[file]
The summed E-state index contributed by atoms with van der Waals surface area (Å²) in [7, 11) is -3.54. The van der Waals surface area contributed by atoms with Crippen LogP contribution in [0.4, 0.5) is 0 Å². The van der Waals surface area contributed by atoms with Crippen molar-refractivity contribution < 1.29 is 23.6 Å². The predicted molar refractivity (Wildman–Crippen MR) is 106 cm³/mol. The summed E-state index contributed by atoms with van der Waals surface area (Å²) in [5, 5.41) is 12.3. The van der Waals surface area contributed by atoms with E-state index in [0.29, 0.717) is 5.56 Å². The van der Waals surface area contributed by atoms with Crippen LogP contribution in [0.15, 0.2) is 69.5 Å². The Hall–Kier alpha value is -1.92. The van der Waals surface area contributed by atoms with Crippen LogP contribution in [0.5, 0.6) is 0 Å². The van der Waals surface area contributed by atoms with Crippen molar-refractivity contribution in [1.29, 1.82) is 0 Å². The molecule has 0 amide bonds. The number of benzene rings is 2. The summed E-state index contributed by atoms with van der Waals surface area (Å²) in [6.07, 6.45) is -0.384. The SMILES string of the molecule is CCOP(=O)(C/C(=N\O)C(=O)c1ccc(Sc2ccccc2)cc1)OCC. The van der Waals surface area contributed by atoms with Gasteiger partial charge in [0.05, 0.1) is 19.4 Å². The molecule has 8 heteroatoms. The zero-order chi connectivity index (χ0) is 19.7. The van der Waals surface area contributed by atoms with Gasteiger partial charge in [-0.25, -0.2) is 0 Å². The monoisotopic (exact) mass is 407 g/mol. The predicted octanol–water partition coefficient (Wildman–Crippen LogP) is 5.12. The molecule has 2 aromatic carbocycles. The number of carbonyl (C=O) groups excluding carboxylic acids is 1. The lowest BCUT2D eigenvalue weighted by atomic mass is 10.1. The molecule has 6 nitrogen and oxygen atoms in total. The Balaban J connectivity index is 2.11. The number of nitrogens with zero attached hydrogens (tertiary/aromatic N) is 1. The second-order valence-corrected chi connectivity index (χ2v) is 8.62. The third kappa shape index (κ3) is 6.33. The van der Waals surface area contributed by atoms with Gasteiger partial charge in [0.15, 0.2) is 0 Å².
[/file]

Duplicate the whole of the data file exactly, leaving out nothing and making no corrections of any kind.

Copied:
The summed E-state index contributed by atoms with van der Waals surface area (Å²) in [7, 11) is -3.54. The van der Waals surface area contributed by atoms with Crippen LogP contribution in [0.4, 0.5) is 0 Å². The van der Waals surface area contributed by atoms with Crippen molar-refractivity contribution < 1.29 is 23.6 Å². The predicted molar refractivity (Wildman–Crippen MR) is 106 cm³/mol. The summed E-state index contributed by atoms with van der Waals surface area (Å²) in [5, 5.41) is 12.3. The van der Waals surface area contributed by atoms with E-state index in [0.29, 0.717) is 5.56 Å². The van der Waals surface area contributed by atoms with Crippen LogP contribution in [0.15, 0.2) is 69.5 Å². The Hall–Kier alpha value is -1.92. The van der Waals surface area contributed by atoms with Crippen LogP contribution in [0.5, 0.6) is 0 Å². The van der Waals surface area contributed by atoms with Crippen molar-refractivity contribution in [1.29, 1.82) is 0 Å². The molecule has 0 amide bonds. The number of benzene rings is 2. The summed E-state index contributed by atoms with van der Waals surface area (Å²) in [6.07, 6.45) is -0.384. The SMILES string of the molecule is CCOP(=O)(C/C(=N\O)C(=O)c1ccc(Sc2ccccc2)cc1)OCC. The van der Waals surface area contributed by atoms with Gasteiger partial charge in [0.05, 0.1) is 19.4 Å². The molecule has 8 heteroatoms. The zero-order chi connectivity index (χ0) is 19.7. The van der Waals surface area contributed by atoms with Gasteiger partial charge in [-0.25, -0.2) is 0 Å². The monoisotopic (exact) mass is 407 g/mol. The predicted octanol–water partition coefficient (Wildman–Crippen LogP) is 5.12. The molecule has 2 aromatic carbocycles. The number of carbonyl (C=O) groups excluding carboxylic acids is 1. The lowest BCUT2D eigenvalue weighted by atomic mass is 10.1. The molecule has 6 nitrogen and oxygen atoms in total. The Balaban J connectivity index is 2.11. The number of nitrogens with zero attached hydrogens (tertiary/aromatic N) is 1. The second-order valence-corrected chi connectivity index (χ2v) is 8.62. The third kappa shape index (κ3) is 6.33. The van der Waals surface area contributed by atoms with Gasteiger partial charge in [0.15, 0.2) is 0 Å².